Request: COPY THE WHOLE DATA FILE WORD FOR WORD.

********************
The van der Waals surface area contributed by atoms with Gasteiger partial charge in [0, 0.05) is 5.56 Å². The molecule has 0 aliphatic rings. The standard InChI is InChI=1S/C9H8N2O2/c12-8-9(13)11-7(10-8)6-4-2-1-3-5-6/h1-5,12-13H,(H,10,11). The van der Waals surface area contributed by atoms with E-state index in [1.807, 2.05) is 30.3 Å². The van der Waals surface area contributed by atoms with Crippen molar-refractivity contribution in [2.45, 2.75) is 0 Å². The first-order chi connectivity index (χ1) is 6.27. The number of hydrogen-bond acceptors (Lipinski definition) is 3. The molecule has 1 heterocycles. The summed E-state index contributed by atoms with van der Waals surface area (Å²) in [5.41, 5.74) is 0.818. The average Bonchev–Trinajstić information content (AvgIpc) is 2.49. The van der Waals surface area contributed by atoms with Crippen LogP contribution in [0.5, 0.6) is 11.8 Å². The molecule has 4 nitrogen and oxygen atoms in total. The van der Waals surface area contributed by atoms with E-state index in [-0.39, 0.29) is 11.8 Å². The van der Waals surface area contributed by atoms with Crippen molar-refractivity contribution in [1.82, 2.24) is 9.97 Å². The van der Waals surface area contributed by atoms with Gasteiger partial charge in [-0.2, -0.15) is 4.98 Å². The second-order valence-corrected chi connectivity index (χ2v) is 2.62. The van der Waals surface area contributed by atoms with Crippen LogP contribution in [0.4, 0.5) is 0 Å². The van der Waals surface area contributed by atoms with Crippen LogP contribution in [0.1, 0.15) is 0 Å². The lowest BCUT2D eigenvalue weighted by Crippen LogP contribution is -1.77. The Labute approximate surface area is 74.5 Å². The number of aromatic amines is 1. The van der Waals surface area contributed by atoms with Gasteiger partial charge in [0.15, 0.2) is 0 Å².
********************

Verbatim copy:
The van der Waals surface area contributed by atoms with Gasteiger partial charge in [0, 0.05) is 5.56 Å². The molecule has 0 aliphatic rings. The standard InChI is InChI=1S/C9H8N2O2/c12-8-9(13)11-7(10-8)6-4-2-1-3-5-6/h1-5,12-13H,(H,10,11). The van der Waals surface area contributed by atoms with E-state index in [1.807, 2.05) is 30.3 Å². The van der Waals surface area contributed by atoms with Crippen molar-refractivity contribution in [2.45, 2.75) is 0 Å². The first-order chi connectivity index (χ1) is 6.27. The number of hydrogen-bond acceptors (Lipinski definition) is 3. The molecule has 1 heterocycles. The summed E-state index contributed by atoms with van der Waals surface area (Å²) in [5.41, 5.74) is 0.818. The average Bonchev–Trinajstić information content (AvgIpc) is 2.49. The van der Waals surface area contributed by atoms with Crippen LogP contribution in [0.5, 0.6) is 11.8 Å². The molecule has 4 nitrogen and oxygen atoms in total. The van der Waals surface area contributed by atoms with E-state index in [-0.39, 0.29) is 11.8 Å². The van der Waals surface area contributed by atoms with Crippen molar-refractivity contribution in [1.82, 2.24) is 9.97 Å². The van der Waals surface area contributed by atoms with Gasteiger partial charge in [-0.2, -0.15) is 4.98 Å². The second-order valence-corrected chi connectivity index (χ2v) is 2.62. The van der Waals surface area contributed by atoms with Crippen LogP contribution in [0.4, 0.5) is 0 Å². The van der Waals surface area contributed by atoms with Crippen LogP contribution in [0.1, 0.15) is 0 Å². The lowest BCUT2D eigenvalue weighted by Crippen LogP contribution is -1.77. The Labute approximate surface area is 74.5 Å². The number of aromatic amines is 1. The van der Waals surface area contributed by atoms with Gasteiger partial charge in [0.15, 0.2) is 0 Å².